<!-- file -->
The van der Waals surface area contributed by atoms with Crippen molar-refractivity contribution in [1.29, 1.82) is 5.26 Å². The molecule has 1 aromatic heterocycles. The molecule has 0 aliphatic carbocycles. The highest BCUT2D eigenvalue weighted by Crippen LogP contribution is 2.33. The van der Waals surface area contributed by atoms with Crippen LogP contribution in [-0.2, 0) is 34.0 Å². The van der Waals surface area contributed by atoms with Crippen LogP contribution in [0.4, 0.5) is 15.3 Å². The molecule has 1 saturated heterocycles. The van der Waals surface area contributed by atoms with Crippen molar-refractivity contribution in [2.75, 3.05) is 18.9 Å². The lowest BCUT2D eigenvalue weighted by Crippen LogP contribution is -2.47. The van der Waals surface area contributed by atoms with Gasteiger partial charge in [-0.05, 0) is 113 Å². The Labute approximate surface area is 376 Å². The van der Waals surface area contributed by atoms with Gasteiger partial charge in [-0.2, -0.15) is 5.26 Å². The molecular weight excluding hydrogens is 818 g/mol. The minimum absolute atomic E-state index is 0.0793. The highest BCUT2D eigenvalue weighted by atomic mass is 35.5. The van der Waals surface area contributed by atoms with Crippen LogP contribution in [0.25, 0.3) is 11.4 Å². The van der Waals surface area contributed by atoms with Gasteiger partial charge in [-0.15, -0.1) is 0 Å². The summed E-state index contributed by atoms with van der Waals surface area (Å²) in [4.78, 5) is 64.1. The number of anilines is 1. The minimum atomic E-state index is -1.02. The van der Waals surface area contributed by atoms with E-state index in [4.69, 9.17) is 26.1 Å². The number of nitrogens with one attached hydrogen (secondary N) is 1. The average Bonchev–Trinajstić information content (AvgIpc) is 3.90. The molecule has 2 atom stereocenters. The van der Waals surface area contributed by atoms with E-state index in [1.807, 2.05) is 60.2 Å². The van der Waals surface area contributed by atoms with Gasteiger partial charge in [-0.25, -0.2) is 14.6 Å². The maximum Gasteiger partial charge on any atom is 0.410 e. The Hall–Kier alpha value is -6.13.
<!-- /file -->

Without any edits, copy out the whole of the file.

The van der Waals surface area contributed by atoms with Crippen molar-refractivity contribution in [1.29, 1.82) is 5.26 Å². The molecule has 1 aromatic heterocycles. The molecule has 0 aliphatic carbocycles. The highest BCUT2D eigenvalue weighted by Crippen LogP contribution is 2.33. The van der Waals surface area contributed by atoms with Crippen LogP contribution in [-0.2, 0) is 34.0 Å². The van der Waals surface area contributed by atoms with Crippen LogP contribution in [0.4, 0.5) is 15.3 Å². The molecule has 1 saturated heterocycles. The van der Waals surface area contributed by atoms with Crippen molar-refractivity contribution in [2.75, 3.05) is 18.9 Å². The lowest BCUT2D eigenvalue weighted by Crippen LogP contribution is -2.47. The van der Waals surface area contributed by atoms with Gasteiger partial charge in [-0.05, 0) is 113 Å². The Labute approximate surface area is 376 Å². The van der Waals surface area contributed by atoms with Gasteiger partial charge in [-0.2, -0.15) is 5.26 Å². The molecular weight excluding hydrogens is 818 g/mol. The minimum absolute atomic E-state index is 0.0793. The highest BCUT2D eigenvalue weighted by atomic mass is 35.5. The van der Waals surface area contributed by atoms with Crippen LogP contribution in [0.25, 0.3) is 11.4 Å². The van der Waals surface area contributed by atoms with Gasteiger partial charge in [-0.15, -0.1) is 0 Å². The summed E-state index contributed by atoms with van der Waals surface area (Å²) in [4.78, 5) is 64.1. The number of anilines is 1. The minimum atomic E-state index is -1.02. The van der Waals surface area contributed by atoms with E-state index in [4.69, 9.17) is 26.1 Å². The number of nitrogens with one attached hydrogen (secondary N) is 1. The average Bonchev–Trinajstić information content (AvgIpc) is 3.90. The molecule has 2 atom stereocenters. The van der Waals surface area contributed by atoms with E-state index in [1.807, 2.05) is 60.2 Å². The van der Waals surface area contributed by atoms with Gasteiger partial charge in [-0.25, -0.2) is 14.6 Å². The maximum Gasteiger partial charge on any atom is 0.410 e. The Hall–Kier alpha value is -6.13.